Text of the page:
Ozzy Osbourne’s latest appearance on the pop culture radar comes in the form of a commercial promoting Blizzard’s “World of Warcraft.”  In this advertisement, Mr. Osborne tells us that he is indeed the “Prince of Darkness,” at which point the elderly-Brit is transformed from a docile-mumbling and aged-hipster into the larger-than-life polygon Royalty of Doom and Gloom (it is him, the tinted glasses are a dead giveaway).

The reality is that the Ozzman stopped being the Magnate of Little-Light on March 5, 2002.  For that is the day that “The Osbournes” premiered and the curtain was pulled back on a former great showman.  From that premiere episode right up until the end of the reality series run in March of ’05, we learned that Ozzy is nothing more than a character of his stage persona and a creation of record lyric and promoter myth.

What we saw during the years the show was broadcast was a man who was nothing more than a famous and wealthy Jester of Dimness who was easily ignored until called upon -following the court’s (his home) pecking order he was on the bottom (after his wife Sharon, out of control children, house guests of his out of control children, and the heard of dogs.)  It is difficult to head bang away to “Sabbath Bloody Sabbath” when you know that the perpetrator of this metal-driven-scowl is in reality, or currently anyway, nothing more than an over-drugged bird-biting sellout who did his time in the good ol’ Seventies, got bloated and almost killed his wife in the Eighties, sung about his Mama in the Nineties, and now in present-day has an embarrassment of a family and tremors worse than San Andreas.

“I never said, ‘Get the f***ing gun’.”  How does the former Purveyor of all things Ill-Lit go from suicide-inducing subliminal lyrics to suicide-inducing mumble-logue?  Lights, camera, reality-based-action is how.  This decade’s version of televised embarrassment (see variety shows of the Seventies) turned Black Sabbath and Ozzie Osbourne fans such as me into disgruntled bloggers looking to disassociate from their former idols before today’s Molly Cirus ilk find our spot of weakness and strike!

The downfall came swiftly after the sadness known as “The Osbournes” became a hit.  Things snowballed with a Super Bowl commercial for Pepsi, then the penultimate disgrace in a cameo for a fart-joke filled, was funny the first time around, sequel comedy (see Austin Powers:  The Spy Who Did Something We No Longer Found Funny.”)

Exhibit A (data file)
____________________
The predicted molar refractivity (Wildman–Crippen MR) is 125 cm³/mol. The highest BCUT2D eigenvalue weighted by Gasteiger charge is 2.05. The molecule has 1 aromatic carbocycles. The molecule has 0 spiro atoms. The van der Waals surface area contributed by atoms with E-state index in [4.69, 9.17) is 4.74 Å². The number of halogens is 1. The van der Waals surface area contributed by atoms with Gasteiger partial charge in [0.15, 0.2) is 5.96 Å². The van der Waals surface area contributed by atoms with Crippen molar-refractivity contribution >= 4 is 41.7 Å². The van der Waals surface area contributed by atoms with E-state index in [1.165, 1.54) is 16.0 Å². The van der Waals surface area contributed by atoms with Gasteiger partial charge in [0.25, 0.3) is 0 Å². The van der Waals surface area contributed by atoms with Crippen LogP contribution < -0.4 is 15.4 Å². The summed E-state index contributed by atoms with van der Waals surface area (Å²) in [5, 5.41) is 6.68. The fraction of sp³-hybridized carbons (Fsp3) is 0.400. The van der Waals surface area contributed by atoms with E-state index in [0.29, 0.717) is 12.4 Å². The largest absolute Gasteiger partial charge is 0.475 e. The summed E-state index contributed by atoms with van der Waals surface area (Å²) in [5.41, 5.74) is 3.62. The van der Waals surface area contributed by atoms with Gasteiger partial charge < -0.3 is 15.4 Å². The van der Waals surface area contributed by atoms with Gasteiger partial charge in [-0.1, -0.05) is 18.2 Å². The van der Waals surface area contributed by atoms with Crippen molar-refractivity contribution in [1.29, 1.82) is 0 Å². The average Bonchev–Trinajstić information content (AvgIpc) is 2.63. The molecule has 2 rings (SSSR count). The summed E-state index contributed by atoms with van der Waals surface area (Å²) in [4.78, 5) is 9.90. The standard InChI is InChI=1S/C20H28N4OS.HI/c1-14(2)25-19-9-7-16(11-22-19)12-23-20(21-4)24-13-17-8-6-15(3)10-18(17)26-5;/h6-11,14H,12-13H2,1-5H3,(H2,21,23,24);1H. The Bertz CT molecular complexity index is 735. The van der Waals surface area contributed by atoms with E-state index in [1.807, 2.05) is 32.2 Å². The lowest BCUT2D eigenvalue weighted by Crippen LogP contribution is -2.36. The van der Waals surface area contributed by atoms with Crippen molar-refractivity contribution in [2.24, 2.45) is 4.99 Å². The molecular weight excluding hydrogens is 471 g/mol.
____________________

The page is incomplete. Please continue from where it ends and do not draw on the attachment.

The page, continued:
So now, close to four years later, and with a tarnished crown, Mr. Osbourne is picking up the scepter by endorsing video games.  And it is not just World of Warcraft, Ozzy is also badassing it up and down your block in Guitar Hero (again, tinted glasses are a dead giveaway.)

This all brings us to the number one reason you know that you are no longer the ‘Prince of Darkness’…

…when you are whoring yourself for the űber-dork-playland known as W.o.W.*

*As in, “Wow, can my wife/agent/Power of Attorney for a now disabled rocker put me into any worse advertising nightmare than video games and another Sabbath reunion on this year’s Ozzfest?”

Satan laughing spreads his wings.

Needed: (hairy) game developers for exciting new project(s)

Thursday, May 22nd, 2008

The 23rd scroll, 9th verse, of the ancient texts says:

Beware the beast man, for he is the devil’s pawn. Alone among God’s primates, he kills for sport or lust or greed. Yea, he will murder his brother to possess his brother’s land. Let him not breed in great numbers, for he will make a desert of his home and yours. Shun him. Drive him back into his jungle lair: For he is the harbinger of death.

 

In the time of chimpanzees I was a monkey, a monkey with an idea for a new game franchise. So, tonight as I watched my second favorite (see below post) film, I realized that an opportunity for game development was staring me right in the face.

The film, if you have not guessed it, is the legendary Planet of the Apes and the idea is two-fold.

Firstly, I think that a Planet of the Apes Massive Multiplayer Game is just what the internet needs. This game will be the prime place for geeks, the obese, shut-ins, the handicapped, dystopians, and the general Comic Book Store Guys of the world to flex their ape-might against that irritating group known as humanity. The same folks who belittled us er people in High School and picked up all of the mute women (hereafter Nova’s) that were meant for us.

When you sign up, for a mere $40 a month, you too will have your choice of player classes including:

  • Chimpanzee: these are the intelligentsia, by varying degrees, all mimicking the five films, from physician to scientist, theologian, and young activist.
  • Gorilla: grunt, military, street cleaner, and orange-jumpsuit clad revolutionary.
  • The Scum Of Future Earth (sssh, don’t blow the ending) human (mute slave, talking slave, oppressor, and turtleneck-sporting liberal). Word of warning for human chars; watch out for the dreaded lobotomist!

Imagine varying game environments from muddy beaches, to straw huts, and the desolate concrete jungles of future-Los Angeles. Depending on which server you log onto, you will face new challenges based on one of the film environments.